I am not the minister responsible for the Broadcasting Act or the CBC.

12:30 p.m.

Conservative

Alupa Clarke Conservative Beauport—Limoilou, QC

You are responsible for the vitality of linguistic communities, Minister.

April 4th, 2019 / 12:30 p.m.

Liberal

Mélanie Joly Liberal Ahuntsic-Cartierville, QC

If you also want to invite my colleague, the Minister of Canadian Heritage and Multiculturalism, I would be pleased to share your intention with him.

12:30 p.m.

Conservative

Alupa Clarke Conservative Beauport—Limoilou, QC

In cabinet, isn't it your responsibility to ask your colleague why, in this case, action is being taken to the detriment of the vitality of linguistic communities?

12:30 p.m.

Liberal

Mélanie Joly Liberal Ahuntsic-Cartierville, QC

In terms of how we follow up with official language minority communities, I have already mentioned that we give them money directly. That's part of my responsibility and that is why we have provided a new amount of $500 million over five years.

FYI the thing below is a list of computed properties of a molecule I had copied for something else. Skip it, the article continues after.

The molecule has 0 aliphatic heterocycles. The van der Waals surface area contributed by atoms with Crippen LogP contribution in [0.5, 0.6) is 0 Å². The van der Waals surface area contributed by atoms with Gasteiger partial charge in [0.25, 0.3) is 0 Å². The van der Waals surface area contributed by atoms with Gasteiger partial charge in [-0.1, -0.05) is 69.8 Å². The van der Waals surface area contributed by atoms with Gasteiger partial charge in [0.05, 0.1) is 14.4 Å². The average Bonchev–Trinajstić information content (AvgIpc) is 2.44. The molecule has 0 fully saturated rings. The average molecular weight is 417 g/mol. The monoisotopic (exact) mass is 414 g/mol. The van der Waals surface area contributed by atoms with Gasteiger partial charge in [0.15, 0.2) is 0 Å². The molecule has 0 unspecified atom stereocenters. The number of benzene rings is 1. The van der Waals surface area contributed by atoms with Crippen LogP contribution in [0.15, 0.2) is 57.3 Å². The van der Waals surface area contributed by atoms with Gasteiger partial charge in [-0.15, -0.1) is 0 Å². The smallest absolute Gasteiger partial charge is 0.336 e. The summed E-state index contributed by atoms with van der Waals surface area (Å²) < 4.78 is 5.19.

As for the CBC, I would just like to remind you of the obligations of the government and parliamentarians: we must always respect the independence of the CBC.

12:30 p.m.

Conservative

Alupa Clarke Conservative Beauport—Limoilou, QC

As you know, we have finally begun a study on the modernization of the Official Languages Act. You have followed suit and I am very happy about that.

To date, however, two presentations have sort of confused me.

First, there was the one on February 18, 2019. It was not before our committee, but before the Standing Senate Committee on Official Languages. Senator Rose-May Poirier asked Pierre Lavallée, the CEO of the Canada Infrastructure Bank, whether he had spoken with you or people in your office about his official languages duties. As we know, the Canada Infrastructure Bank has had some problems with this. To everyone's surprise, Mr. Lavallée replied that your office had never contacted him or the Canada Infrastructure Bank.

You seem to be saying that, in the case of Radio-Canada, another minister is responsible. In this case, clearly, you did not contact the Infrastructure Bank yourself. Have you at least discussed this issue with Mr. Champagne in cabinet?

12:30 p.m.

Liberal

Mélanie Joly Liberal Ahuntsic-Cartierville, QC

First, I must say that I had the opportunity to meet with Pierre Lavallée to remind him of his organization's obligations under the Official Languages Act.

12:30 p.m.

Conservative

Alupa Clarke Conservative Beauport—Limoilou, QC

Was that recently?

12:30 p.m.

Liberal

Mélanie Joly Liberal Ahuntsic-Cartierville, QC

It was last month.